Whenever I get a Google Alert, I tend not to open it. The last thing I need to consider as I finish my term as president of the Academy is another “think piece” by a “critic” who has a great idea about how to run the Academy or produce the Oscars telecast. In fact, I am looking forward to returning soon to my métier, cinematography.
This Google Alert was a delightful surprise, however, and upon reading it, I immediately set aside the post I’d been working on for this month. Far Out Magazine, a U.K. blog about the arts, had just posted an article about the AFI/ASC-produced documentary Visions of Light (1992) with a YouTube link to the complete film. I knew that this revered and sought-after documentary on the history and art of cinematography as told by cinematographers had not been available on any platform for many years. And, despite considerable efforts by the ASC and others, legal permission to replace the nearly 30-year-old analog film clips in the documentary with digital versions that reflect the advances of cutting-edge restoration techniques has not been granted. A hoped-for sequel that would engage the work of younger “digital born” cinematographers has confronted similar legal obstacles.
Visions of Light was photographed in 1991, and most of the cinematographers who discuss the craft in the days of the pioneers were still scaling upwardly, seeking their own place in the distinguished history of American cinematography. I admit that seeing my friends Caleb Deschanel, Stephen Burum, Allen Daviau and Fred Elmes as much younger artists kind of shocked me, as I had not seen the film in over 20 years. (None of us had gray hair then, and we certainly fail to discern the flow of time when we look in the mirror today.)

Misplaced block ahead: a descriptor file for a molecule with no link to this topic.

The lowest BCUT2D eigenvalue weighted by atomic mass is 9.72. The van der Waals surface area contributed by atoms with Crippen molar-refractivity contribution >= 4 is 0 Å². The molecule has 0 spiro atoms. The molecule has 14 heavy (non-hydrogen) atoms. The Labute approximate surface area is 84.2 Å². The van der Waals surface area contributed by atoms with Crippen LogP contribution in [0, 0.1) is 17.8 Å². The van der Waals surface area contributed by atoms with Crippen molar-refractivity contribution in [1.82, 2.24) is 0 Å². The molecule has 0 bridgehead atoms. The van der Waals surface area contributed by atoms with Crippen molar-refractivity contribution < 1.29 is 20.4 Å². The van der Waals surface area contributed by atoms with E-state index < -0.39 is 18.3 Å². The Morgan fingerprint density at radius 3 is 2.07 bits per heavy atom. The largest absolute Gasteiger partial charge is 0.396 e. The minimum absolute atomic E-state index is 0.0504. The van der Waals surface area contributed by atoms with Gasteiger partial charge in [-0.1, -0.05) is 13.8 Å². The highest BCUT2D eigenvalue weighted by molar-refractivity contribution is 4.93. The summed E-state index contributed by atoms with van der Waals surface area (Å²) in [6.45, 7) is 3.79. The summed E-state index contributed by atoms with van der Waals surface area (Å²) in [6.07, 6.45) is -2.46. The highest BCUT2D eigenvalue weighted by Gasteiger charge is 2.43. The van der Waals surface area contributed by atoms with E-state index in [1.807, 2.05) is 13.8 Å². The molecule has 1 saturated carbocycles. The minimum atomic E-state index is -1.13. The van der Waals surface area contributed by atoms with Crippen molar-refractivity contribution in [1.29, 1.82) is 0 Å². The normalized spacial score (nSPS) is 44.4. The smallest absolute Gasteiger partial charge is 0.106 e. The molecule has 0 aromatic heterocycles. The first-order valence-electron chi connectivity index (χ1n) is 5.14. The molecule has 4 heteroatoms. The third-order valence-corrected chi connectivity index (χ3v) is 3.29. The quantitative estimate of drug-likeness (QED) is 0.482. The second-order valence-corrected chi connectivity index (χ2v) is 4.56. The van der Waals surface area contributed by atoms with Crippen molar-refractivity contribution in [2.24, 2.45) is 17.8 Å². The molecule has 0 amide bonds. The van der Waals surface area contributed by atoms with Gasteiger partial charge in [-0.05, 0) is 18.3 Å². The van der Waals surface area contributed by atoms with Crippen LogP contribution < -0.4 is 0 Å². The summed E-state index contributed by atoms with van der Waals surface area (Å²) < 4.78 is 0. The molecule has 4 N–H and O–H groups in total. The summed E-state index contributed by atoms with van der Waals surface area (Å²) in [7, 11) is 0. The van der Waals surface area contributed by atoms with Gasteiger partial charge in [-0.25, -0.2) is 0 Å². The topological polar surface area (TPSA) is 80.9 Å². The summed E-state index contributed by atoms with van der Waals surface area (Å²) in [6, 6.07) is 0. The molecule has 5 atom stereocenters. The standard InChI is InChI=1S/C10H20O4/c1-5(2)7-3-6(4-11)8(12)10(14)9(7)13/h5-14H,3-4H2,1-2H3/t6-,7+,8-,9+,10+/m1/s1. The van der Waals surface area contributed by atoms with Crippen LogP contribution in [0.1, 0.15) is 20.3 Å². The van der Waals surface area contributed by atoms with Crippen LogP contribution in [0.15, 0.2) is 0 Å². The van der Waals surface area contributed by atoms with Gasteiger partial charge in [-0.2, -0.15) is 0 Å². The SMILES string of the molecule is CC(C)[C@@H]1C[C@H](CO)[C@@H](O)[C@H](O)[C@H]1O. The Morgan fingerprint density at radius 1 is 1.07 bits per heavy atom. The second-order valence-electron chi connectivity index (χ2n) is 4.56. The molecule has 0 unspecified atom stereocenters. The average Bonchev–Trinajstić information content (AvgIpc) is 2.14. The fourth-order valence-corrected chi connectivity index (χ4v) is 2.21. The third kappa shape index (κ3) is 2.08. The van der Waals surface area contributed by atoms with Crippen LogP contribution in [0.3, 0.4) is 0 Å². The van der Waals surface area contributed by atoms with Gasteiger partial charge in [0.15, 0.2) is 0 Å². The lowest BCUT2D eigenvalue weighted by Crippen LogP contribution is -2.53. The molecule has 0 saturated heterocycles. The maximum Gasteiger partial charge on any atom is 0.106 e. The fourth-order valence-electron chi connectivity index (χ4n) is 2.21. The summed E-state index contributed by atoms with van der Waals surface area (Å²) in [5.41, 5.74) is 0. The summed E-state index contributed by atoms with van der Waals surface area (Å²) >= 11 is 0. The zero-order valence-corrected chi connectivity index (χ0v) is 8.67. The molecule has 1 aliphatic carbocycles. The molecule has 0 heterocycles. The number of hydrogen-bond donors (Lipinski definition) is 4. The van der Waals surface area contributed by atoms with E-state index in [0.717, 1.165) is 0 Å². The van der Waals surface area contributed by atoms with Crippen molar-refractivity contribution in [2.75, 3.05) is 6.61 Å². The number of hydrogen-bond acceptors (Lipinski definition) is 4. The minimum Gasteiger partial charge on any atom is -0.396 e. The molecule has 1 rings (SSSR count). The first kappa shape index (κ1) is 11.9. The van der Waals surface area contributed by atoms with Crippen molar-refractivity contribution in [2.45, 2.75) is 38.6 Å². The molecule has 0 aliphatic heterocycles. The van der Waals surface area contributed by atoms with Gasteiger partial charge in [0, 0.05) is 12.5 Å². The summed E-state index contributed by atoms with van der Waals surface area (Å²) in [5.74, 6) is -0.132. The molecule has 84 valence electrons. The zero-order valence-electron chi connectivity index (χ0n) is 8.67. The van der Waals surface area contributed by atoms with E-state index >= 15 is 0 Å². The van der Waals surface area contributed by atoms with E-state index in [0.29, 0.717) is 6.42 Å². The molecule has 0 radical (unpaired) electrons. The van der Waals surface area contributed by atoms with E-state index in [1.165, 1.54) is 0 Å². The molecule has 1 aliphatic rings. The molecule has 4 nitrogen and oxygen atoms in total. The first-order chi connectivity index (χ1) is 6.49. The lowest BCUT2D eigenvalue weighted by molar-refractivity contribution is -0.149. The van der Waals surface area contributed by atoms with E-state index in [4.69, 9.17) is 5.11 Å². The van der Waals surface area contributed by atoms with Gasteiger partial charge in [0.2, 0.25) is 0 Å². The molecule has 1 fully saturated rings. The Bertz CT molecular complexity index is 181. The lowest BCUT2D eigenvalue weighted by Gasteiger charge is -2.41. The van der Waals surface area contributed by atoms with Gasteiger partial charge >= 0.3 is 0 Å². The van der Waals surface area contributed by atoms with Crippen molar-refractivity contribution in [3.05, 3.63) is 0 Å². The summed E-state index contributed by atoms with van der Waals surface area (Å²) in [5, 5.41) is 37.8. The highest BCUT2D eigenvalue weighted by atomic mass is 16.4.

Another surprise was the eloquence with which those who preceded us “film-school brats” spoke about their own work. Cinematographers are not only visual storytellers, of course, but still, these engaging anecdotes about on- and off-set experiences frame the movie, giving real insight into the small moments, the details that come into play as these artists construct images light by light, shot by shot. This morning I again viewed the second part of the film, in which then-reigning cinematographers such as Conrad Hall, Billy Fraker, John Alonzo, Bill Butler, Haskell Wexler, Owen Roizman, Laszlo Kovacs, Vilmos Zsigmond, Gordon Willis and Vic Kemper talk about their own movies.
As worthy as insight from sympathetic film critics and historians might be, it is truly the cinematographers themselves who know how to lead the viewer through the labyrinth of images that constitute a dramatic film. I was again mesmerized by the clarity of early cinematography history revealed by Allen Daviau and Steve Burum, standing in for generations of artists long gone.
In the years I have been writing this blog, I have been all too aware of how vulnerable well-intentioned YouTube posts can be. Often, some weeks after I have discovered them and shared them in a post, I find they have been disabled or removed from the site. (This has been true even of material from the early silent era that should be considered public domain.)
So, with the hope that this version of Visions of Light (low rez and apparently from an old laserdisc) will remain in place, I offer you this still very relevant story of cinematography as told by many of its living legends.
Monument Valley in the Movies